Facelift for village

A unique village once at the heart of Norfolk's booming railways is to be given a raft of facelift improvements after a review of its conservation area.

A unique village once at the heart of Norfolk's booming railways is to be given a raft of facelift improvements after a review of its conservation area.

Melton Constable, between Holt and Fakenham, was a boom town of the late 1880s, it had an 800ft platform and was at the junction of four railway lines.

Yet, since the decline of the railways, years of development have seen substantial erosion of its historic built heritage due to what has been called inadequate planning control, according to a report.

Traffic was have a detrimental affect on the village, architectural details like sash windows had been lost, approaches to the village needed enhancement, overhead cables were a problem and buildings associated with the railway had not been protected.

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Now council bosses want to see past damaged reversed, according to a report, which will see the village's bright future as a conservation area sealed.

The report, to North Norfolk Council's planning committee today, outlines measures to turn around the village's future.

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If agreed, these would see:

A new conservation area covering the village, excluding the new Plantation Hill development.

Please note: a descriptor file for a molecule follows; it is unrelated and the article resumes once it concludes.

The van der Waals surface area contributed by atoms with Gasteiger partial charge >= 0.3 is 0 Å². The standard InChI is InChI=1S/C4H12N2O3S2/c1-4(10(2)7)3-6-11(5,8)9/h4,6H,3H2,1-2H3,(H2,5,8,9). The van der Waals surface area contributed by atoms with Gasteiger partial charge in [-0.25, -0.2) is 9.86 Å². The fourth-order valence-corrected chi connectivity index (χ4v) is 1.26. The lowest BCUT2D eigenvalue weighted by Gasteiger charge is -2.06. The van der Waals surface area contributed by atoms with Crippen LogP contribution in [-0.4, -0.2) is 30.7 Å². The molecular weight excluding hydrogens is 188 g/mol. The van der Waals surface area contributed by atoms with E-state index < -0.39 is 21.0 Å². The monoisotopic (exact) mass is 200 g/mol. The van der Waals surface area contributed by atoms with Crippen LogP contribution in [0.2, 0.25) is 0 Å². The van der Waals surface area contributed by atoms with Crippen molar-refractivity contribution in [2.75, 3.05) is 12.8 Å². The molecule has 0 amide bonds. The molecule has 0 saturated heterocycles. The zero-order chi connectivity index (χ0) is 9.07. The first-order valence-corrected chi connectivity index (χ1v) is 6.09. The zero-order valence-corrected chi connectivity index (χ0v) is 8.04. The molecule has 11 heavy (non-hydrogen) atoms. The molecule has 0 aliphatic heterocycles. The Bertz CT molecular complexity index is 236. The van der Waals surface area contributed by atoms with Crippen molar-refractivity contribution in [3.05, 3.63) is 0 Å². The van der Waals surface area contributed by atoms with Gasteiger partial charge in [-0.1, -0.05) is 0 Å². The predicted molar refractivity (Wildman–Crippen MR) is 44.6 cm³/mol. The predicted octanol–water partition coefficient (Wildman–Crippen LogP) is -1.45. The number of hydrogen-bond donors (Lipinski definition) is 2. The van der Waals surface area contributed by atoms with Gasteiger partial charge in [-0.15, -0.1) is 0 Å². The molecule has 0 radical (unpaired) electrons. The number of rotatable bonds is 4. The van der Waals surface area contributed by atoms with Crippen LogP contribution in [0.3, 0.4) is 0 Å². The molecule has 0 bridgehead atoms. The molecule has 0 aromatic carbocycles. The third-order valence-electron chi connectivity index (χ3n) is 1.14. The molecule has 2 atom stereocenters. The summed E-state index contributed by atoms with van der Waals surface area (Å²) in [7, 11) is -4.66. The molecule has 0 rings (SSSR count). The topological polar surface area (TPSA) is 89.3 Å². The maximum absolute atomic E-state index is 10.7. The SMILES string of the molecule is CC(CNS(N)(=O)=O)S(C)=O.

Tighter planning rules could be put in place over homes in Melton Street, Colville Road, Grove Road and Astley Terrace - meaning changes to homes normally not requiring planning permission, will not need planning permission.

An application is to be made to get a cast iron water tower on the industrial estate formally listed through English Heritage.

Traffic issues and on street parking to be looked at, a programme of improvements to home frontages launched and areas of open spaces enhanced.

The report says: “Melton Constable is a unique village. It developed during a period of rapid economic and social growth in the late 1880s. It became a key junction in the north Norfolk railway system.”

Key features of the town were having terraces of original railway housing and historic municipal buildings including the former school, railway institute and pub.

However, the report said there was scant evidence of the former impressive

railway station and there had been substantial erosion of building character due to development.

The new conservation area appraisal was carried out to meet government targets for conservation areas to have up to date appraisals of their character.

The document will be used to help make decision over any future changes to the town - from building new homes and roads to changes to existing buildings.

There are 31 conservation areas in north Norfolk.

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